Scotland’s national literacy and numeracy statistics are based on something called Achievement of Curriculum for Excellence Levels (ACEL) data, which probably sounds a bit more vague and unhelpful than it actually the case – although not by much.

ACEL data is gathered for pupils at four points during their time at school, each aligned with a particular Curriculum for Excellence (CfE) level: primary 1 pupils are generally expected to have achieved the Early Level; most primary 4 pupils will successfully achieve Level 1; the majority will achieve Level 2 by the end of primary 7; and we broadly expect to see S3 pupils complete Level 3, with some also going on to Level 4.

Information is submitted for pupils tracking their progress in literacy and numeracy, although the former is calculated by combining the data for reading, writing, and listening and talking.

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However,  unlike earlier approaches – such as the 5-14 system that preceded CfE – there are no specific, national tests to determine whether or not a particular level has been achieved.

Whereas in the past a pupil might sit a Level E reading test, or attempt the Level F maths assessment, achievement is now, at least in theory, supposed to reflect a teachers’ judgement of each young person’s overall work. Rather than outsourcing their decisions to some true or false questions about Mog the Forgetful Cat, teachers are instead expected to assess a whole range of different materials in order to arrive at their judgement – and that judgement is then turned into national data.

Such an approach comes with several potential problems, all of which have plagued Scotland since the ACEL system was introduced by the SNP.

The first issue is that, for such a system to work well, everyone has to be clear about the standards. If you’re going to base official statistics, national policymaking and huge amounts of public spending  on the number of primary 7 pupils able to work at or beyond Level 2 requirements, for example, then you’d better be absolutely sure about what Level 2 actually means. In Scotland, this is not - and has never been - the case.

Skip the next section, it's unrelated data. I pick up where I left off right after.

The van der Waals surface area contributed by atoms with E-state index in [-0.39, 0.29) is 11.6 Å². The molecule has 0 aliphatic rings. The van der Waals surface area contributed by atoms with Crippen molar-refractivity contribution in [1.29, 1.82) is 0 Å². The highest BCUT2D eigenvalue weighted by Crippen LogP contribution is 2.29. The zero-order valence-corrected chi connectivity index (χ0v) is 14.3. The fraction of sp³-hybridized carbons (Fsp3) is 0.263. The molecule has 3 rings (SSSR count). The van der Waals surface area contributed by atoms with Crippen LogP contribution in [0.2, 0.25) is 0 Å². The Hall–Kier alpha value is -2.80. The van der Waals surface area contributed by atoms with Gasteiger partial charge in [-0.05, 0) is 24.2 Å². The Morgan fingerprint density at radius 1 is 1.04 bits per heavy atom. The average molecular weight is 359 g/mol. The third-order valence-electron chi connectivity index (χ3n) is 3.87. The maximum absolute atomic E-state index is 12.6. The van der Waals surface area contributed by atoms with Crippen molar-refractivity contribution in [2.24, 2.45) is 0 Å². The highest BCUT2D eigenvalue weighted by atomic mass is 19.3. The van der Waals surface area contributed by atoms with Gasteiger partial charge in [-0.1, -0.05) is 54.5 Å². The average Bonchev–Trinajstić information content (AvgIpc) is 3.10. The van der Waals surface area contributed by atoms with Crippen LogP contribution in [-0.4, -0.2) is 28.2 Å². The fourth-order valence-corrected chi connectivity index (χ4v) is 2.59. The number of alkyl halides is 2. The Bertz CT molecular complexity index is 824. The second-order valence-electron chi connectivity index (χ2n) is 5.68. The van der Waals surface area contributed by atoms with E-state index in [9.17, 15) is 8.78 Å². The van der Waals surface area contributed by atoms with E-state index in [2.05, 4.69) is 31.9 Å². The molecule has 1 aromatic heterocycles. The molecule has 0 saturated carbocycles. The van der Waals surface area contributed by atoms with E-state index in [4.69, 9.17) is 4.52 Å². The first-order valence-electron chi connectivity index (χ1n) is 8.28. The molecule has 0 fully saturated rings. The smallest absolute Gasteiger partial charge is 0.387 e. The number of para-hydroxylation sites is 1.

Ever since the gradual introduction of CfE from the beginning of the last decade, teachers have warned that the vagueness of curricular documents and lack of exemplification of standards are a serious problem. I know this because I was there, trying to get my head around the new documentation.

The lack of specificity is less of an issue in the classroom, or when working with an individual student, but as soon as we try to understand what is happening across a school, a council, a region, or indeed the country itself, that lack of agreement on standards becomes a major problem, and it is one that teachers regularly raise even today.

Read more: PISA - what does the data really tell us about Scottish schools?

On top of that, the assessment approach in CfE has never been properly resourced. It may well be better for students for be assessed in the broader, more holistic terms available under the new curriculum, but doing so properly asks more of teachers than was ever the case under the previous system.

They needed time, space, and well-run support networks to have any chance of making it all work – they got none of it. Scotland’s teachers have just about the lowest levels non-teaching time in the developed world and the removal of a number of support structures over the years has made the job harder than ever.

Another concern is that a subjective system such as ACEL puts significant negative pressure on teachers and schools, although there are many who would argue that this was always part of the government's plan.